Google has launched its latest salvo against rivals such as Yahoo and Microsoft, unveiling a free online calendar service.
Google is expanding into countries like China
The web calendar lets people store appointments, receive reminders and share schedules with others.
It is tied in to Google's e-mail service, Gmail, automatically offering to add the date information in a message to the calendar.
The calendar is Google's latest effort to offer all-purpose web services.
Earlier this month, it raised $2.07bn (£1.2bn) through its second share sale in seven months.
It plans to use the cash from the sale to fight off stiff competition and stay ahead as the world's most used search engine.
Google Calendar is part of its expansion into new areas, pitting the search giant in direct competition against Yahoo.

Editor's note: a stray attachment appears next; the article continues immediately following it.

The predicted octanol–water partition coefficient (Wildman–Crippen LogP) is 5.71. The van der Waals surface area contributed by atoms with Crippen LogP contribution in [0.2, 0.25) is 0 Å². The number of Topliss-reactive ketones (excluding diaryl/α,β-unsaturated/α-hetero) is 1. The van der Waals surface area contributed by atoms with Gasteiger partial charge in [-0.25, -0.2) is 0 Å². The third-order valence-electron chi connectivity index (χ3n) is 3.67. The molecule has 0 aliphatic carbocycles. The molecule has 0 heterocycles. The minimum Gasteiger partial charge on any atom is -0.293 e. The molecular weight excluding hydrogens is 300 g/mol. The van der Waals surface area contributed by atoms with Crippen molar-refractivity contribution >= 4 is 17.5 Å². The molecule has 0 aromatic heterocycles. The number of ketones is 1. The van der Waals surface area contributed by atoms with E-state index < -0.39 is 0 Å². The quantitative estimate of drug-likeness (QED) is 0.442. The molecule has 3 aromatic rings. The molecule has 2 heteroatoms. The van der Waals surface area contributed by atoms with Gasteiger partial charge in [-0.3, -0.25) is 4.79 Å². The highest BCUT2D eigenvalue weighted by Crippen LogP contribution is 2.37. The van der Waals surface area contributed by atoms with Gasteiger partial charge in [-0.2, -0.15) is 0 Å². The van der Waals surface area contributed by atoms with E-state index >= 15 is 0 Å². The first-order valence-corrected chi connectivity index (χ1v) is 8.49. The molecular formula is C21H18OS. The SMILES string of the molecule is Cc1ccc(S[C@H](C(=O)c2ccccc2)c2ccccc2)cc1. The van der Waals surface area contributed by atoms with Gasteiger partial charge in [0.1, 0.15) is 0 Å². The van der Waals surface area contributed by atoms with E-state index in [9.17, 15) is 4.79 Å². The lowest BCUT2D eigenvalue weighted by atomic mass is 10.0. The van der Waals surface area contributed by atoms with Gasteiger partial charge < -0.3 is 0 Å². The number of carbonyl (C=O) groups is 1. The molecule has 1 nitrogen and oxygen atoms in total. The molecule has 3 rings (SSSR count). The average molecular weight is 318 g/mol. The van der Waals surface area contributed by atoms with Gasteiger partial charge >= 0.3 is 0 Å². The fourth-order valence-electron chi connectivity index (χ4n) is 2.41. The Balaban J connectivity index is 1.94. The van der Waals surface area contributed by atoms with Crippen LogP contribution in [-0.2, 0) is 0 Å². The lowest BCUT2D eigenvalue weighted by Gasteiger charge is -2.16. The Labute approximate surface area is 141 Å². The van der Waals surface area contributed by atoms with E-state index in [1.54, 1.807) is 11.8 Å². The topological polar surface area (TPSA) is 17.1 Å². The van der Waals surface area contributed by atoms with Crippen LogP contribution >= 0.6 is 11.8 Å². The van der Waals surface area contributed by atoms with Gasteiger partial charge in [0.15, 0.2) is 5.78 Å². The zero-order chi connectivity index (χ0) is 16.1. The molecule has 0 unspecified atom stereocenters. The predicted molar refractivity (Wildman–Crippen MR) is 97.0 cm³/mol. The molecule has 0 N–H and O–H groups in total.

Yahoo has offered a calendar service since 1998 and in October bought the event planning site, Upcoming.org.
Yahoo is currently the most popular web calendar service in the US.
In response to Google's announcement, Yahoo said it would release updates to its calendar service in coming months.
Google's service is designed to be easy to use, said Carl Sjogreen, product manager for Google Calendar.
As well as being integrated with Gmail, the calendar uses so-called natural language processing technology to simplify how events are added.
It means that people can type an entry like "lunch on Sunday 12pm" and the software will automatically add it to the calendar.
"We enable the user to create multiple calendars, share them with other people and overlay web calendars back on the user's own calendar,"said Google Calendar product manager Carl Sjogreen.
At the moment, the calendar works best with Microsoft's Internet Explorer and Firefox. In the coming months, Google aims to make it synchronise with Outlook and mobile devices.